MLB: Evaluating the Colorado Rockies’ offseason

The Colorado Rockies have spent big on relievers, but don’t get too excited

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(Photo Credit: Keith Allison)

In an interview with The Denver Post in early December, Jeff Bridich stated that fortifying the bullpen was the top priority. One month on, the Colorado Rockies have spent big on Bryan Shaw, Jake McGee, and Wade Davis. Instead of just improving the bullpen, Bridich has released a waterfall of cash into it, giving the Rockies a potentially lockdown bullpen if all of its members pitch at their highest level. But there are some flaws in the Rockies’ plan to build a super bullpen.

The value of a bullpen

To start, let’s look at a table and analyze the relationship between a bullpen’s strength and usage. The table below is sorted by bullpen FIP, with the best bullpen FIP team, the Cleveland Indians, on top. The “% Total Batters (TB) Faced by Relievers” column is conditionally formatted. Red shows a team in the bottom third of bullpen usage. Green shows a team in the top third of bullpen usage.    

As expected, the correlation between the teams with top line bullpens and the teams that made the playoffs is strong. Seven of the top ten bullpens’ FIP came from playoff teams. The Cubs ranked just outside the top ten at 13th and still had a bullpen FIP better than the league average bullpen FIP of 4.16. The Washington Nationals’ bullpen ranks at 17th but after posting a 4.91 bullpen FIP in the first half of the season, second worst in the majors, the Nationals acquired Sean Doolittle, Ryan Madson, and Brandon Kintzler to improve their bullpen FIP to 3.41 during the second half. The Twins, meanwhile, are the outliers, ranking 23rd in bullpen FIP.

But another tendency emerges from the table: playoff teams used the bullpen less. Five of the ten playoff teams, the Nationals, Indians, Red Sox, Diamondbacks, and Yankees, were in the bottom third of bullpen usage in the 2017 regular season. Only two playoff teams, the Twins (unexpectedly) and the Dodgers, were in the top third of bullpen usage, and they ranked ninth and tenth in usage.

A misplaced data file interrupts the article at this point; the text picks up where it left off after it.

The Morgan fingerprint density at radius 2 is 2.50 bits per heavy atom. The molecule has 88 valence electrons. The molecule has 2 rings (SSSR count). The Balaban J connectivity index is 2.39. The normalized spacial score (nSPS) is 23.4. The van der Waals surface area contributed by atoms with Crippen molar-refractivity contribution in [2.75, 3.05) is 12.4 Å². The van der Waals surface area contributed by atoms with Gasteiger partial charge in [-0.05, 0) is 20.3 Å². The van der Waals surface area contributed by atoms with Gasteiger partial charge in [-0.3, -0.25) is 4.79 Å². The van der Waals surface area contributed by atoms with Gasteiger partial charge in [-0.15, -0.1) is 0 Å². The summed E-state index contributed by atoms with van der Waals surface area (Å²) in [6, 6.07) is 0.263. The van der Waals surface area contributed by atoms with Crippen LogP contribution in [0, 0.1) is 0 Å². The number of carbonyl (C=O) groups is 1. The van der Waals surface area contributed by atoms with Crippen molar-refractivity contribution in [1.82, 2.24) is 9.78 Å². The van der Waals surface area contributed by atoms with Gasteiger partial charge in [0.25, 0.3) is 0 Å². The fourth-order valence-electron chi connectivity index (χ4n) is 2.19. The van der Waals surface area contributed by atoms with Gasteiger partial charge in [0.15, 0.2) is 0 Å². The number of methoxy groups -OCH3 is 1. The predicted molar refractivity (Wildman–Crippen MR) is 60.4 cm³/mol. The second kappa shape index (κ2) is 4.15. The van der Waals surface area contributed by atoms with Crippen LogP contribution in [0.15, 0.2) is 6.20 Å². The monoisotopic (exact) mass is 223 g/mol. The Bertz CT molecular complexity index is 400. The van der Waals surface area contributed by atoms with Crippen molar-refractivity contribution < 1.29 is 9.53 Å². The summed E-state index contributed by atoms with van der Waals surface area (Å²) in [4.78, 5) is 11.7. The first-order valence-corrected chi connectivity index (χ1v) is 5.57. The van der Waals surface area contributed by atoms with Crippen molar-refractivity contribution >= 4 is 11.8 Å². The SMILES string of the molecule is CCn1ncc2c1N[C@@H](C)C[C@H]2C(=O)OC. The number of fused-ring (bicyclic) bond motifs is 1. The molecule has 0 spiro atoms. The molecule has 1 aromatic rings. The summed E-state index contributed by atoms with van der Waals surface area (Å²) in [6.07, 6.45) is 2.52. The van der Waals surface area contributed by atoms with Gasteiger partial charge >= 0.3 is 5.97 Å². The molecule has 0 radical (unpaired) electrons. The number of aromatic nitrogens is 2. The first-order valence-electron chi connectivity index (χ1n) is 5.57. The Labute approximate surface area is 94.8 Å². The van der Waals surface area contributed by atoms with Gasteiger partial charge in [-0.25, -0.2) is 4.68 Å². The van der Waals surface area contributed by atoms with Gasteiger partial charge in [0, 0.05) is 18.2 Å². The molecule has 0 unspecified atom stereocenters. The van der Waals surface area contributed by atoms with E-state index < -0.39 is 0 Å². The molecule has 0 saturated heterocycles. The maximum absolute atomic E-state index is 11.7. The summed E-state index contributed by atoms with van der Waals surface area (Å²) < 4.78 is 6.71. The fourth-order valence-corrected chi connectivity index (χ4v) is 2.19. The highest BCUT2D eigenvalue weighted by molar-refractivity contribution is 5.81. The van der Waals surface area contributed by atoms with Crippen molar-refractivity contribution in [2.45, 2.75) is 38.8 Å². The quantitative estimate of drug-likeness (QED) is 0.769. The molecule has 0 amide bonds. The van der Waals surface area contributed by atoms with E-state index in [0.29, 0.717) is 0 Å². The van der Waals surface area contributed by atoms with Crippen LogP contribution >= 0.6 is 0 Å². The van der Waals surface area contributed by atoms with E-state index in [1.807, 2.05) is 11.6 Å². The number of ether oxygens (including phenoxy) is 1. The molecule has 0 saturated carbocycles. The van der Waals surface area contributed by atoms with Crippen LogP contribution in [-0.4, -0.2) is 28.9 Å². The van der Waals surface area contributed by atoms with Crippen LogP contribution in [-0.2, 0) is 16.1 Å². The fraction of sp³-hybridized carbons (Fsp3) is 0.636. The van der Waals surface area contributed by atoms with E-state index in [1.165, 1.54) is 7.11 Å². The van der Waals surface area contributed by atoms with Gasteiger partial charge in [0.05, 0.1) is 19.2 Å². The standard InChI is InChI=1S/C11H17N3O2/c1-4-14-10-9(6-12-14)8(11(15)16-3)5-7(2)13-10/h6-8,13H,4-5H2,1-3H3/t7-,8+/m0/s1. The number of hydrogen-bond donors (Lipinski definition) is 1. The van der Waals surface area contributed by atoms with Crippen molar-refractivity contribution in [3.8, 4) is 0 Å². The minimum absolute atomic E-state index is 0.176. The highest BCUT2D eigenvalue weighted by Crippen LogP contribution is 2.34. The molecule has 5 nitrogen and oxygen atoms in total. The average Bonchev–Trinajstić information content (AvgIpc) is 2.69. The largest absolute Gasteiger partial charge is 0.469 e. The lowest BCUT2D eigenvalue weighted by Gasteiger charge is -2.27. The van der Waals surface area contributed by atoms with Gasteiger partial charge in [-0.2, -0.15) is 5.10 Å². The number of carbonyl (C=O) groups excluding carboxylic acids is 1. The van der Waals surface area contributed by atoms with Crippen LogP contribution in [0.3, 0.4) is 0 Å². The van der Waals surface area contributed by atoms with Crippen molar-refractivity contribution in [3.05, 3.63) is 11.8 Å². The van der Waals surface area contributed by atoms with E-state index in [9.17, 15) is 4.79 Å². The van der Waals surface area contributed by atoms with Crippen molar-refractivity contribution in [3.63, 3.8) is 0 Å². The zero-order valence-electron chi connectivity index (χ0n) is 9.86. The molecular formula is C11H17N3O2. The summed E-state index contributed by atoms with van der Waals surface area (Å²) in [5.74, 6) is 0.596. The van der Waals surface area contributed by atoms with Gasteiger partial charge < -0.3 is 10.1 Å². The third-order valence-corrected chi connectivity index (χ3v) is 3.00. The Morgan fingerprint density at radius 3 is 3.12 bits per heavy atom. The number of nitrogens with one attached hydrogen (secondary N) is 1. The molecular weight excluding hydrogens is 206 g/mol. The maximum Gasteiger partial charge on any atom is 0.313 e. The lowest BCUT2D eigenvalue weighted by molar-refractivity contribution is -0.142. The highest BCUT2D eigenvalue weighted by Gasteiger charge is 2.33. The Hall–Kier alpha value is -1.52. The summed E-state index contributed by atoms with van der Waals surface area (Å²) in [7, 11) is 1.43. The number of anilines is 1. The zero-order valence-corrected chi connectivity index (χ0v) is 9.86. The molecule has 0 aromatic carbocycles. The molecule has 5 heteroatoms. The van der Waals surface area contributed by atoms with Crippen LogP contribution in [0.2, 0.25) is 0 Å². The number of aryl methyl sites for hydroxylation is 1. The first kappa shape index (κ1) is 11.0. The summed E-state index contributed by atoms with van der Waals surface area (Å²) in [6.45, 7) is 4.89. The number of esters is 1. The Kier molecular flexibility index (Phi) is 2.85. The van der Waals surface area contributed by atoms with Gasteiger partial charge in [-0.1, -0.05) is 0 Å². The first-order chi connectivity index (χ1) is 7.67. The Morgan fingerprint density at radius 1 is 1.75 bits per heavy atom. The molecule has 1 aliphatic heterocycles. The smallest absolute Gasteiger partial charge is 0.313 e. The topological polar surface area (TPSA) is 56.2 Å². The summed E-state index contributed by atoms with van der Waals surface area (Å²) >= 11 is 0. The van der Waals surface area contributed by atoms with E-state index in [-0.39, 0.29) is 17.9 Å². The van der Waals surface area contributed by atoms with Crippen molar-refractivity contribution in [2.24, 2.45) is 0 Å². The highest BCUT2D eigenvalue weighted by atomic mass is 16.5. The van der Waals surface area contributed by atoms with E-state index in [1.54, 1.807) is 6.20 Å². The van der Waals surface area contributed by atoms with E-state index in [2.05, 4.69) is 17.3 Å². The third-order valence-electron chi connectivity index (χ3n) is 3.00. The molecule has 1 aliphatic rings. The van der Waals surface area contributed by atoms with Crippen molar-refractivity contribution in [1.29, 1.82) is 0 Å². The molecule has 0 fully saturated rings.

The Rockies have spent a tremendous amount of money to improve an area of the team that is necessary to make the playoffs, but it cannot stand alone. Heavy bullpen usage is not a strategy used by most of the best bullpens, yet the Rockies invested as if they will use the bullpen heavily. Having a top bullpen is almost a necessity for a playoff team, but it does not push a team into the postseason. The purpose of having a good bullpen is not to lose a game that is being won.

The above table shows the accumulated WAR from the bullpens, starters and position players for the 2017 playoff teams. Even the best bullpens by WAR, the Yankees’ and the Indians’, do not come close to the starter and positional player WARs for each of the teams. For most playoff teams, the aggregate starter and position player WAR is better than 35. The bullpen is important to get to the playoffs. But since the average start lasted between 5.1 and 5.2 innings in 2017, and eight other position players play for nine innings, the bullpen is useless without quality production from the starters and position players. Investing in a bullpen makes sense when the other players can win games, but the Rockies do not have those other players.

The Rockies produced the fifth-best bullpen WAR among playoff teams and sixth best in the majors overall., but Colorado also ranked second to last in accumulated starting pitcher WAR and last in accumulated position player WAR among playoff teams. League-wide, those marks are ranked 11th and 22nd, respectively. Of the Rockies’ starters and position players, only Jon Gray (3.2), German Marquez (2.4), Charlie Blackmon (6.5), and Nolan Arenado (5.6) recorded a WAR above two, the WAR baseline for what is considered MLB starter quality.